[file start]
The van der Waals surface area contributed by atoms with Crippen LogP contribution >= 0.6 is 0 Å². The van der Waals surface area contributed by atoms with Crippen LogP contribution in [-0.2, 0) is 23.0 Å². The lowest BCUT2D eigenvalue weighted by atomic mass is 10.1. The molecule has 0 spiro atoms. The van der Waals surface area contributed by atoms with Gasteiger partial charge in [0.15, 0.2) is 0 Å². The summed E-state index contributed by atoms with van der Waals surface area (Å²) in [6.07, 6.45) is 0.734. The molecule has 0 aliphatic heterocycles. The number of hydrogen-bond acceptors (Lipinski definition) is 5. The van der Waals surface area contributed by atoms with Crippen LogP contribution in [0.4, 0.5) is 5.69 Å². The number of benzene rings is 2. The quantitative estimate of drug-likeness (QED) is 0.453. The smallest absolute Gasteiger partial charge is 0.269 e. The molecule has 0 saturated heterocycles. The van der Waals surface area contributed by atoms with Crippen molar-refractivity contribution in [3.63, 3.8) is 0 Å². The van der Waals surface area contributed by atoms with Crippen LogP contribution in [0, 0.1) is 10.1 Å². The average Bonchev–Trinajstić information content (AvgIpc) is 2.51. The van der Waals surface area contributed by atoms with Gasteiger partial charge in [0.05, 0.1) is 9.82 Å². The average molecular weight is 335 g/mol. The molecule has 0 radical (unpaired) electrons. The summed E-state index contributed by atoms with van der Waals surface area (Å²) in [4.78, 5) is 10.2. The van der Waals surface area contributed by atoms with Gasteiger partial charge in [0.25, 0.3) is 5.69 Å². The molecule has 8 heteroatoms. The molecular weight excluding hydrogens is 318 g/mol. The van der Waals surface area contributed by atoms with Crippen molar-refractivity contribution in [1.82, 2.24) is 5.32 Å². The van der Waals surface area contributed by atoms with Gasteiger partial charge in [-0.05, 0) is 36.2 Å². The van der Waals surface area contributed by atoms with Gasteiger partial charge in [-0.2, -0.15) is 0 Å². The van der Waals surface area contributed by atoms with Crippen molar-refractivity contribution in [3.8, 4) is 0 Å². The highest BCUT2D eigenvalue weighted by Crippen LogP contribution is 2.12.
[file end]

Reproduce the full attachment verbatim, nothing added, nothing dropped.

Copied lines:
The van der Waals surface area contributed by atoms with Crippen LogP contribution >= 0.6 is 0 Å². The van der Waals surface area contributed by atoms with Crippen LogP contribution in [-0.2, 0) is 23.0 Å². The lowest BCUT2D eigenvalue weighted by atomic mass is 10.1. The molecule has 0 spiro atoms. The van der Waals surface area contributed by atoms with Gasteiger partial charge in [0.15, 0.2) is 0 Å². The summed E-state index contributed by atoms with van der Waals surface area (Å²) in [6.07, 6.45) is 0.734. The molecule has 0 aliphatic heterocycles. The number of hydrogen-bond acceptors (Lipinski definition) is 5. The van der Waals surface area contributed by atoms with Crippen LogP contribution in [0.4, 0.5) is 5.69 Å². The number of benzene rings is 2. The quantitative estimate of drug-likeness (QED) is 0.453. The smallest absolute Gasteiger partial charge is 0.269 e. The molecule has 0 saturated heterocycles. The van der Waals surface area contributed by atoms with Crippen molar-refractivity contribution in [3.63, 3.8) is 0 Å². The van der Waals surface area contributed by atoms with Crippen LogP contribution in [0, 0.1) is 10.1 Å². The average Bonchev–Trinajstić information content (AvgIpc) is 2.51. The van der Waals surface area contributed by atoms with Gasteiger partial charge in [0.05, 0.1) is 9.82 Å². The average molecular weight is 335 g/mol. The molecule has 0 radical (unpaired) electrons. The summed E-state index contributed by atoms with van der Waals surface area (Å²) in [4.78, 5) is 10.2. The van der Waals surface area contributed by atoms with Gasteiger partial charge in [0.25, 0.3) is 5.69 Å². The molecule has 8 heteroatoms. The molecular weight excluding hydrogens is 318 g/mol. The van der Waals surface area contributed by atoms with Crippen molar-refractivity contribution in [1.82, 2.24) is 5.32 Å². The van der Waals surface area contributed by atoms with Gasteiger partial charge in [-0.05, 0) is 36.2 Å². The van der Waals surface area contributed by atoms with Gasteiger partial charge in [-0.2, -0.15) is 0 Å². The van der Waals surface area contributed by atoms with Crippen molar-refractivity contribution in [3.8, 4) is 0 Å². The highest BCUT2D eigenvalue weighted by Crippen LogP contribution is 2.12.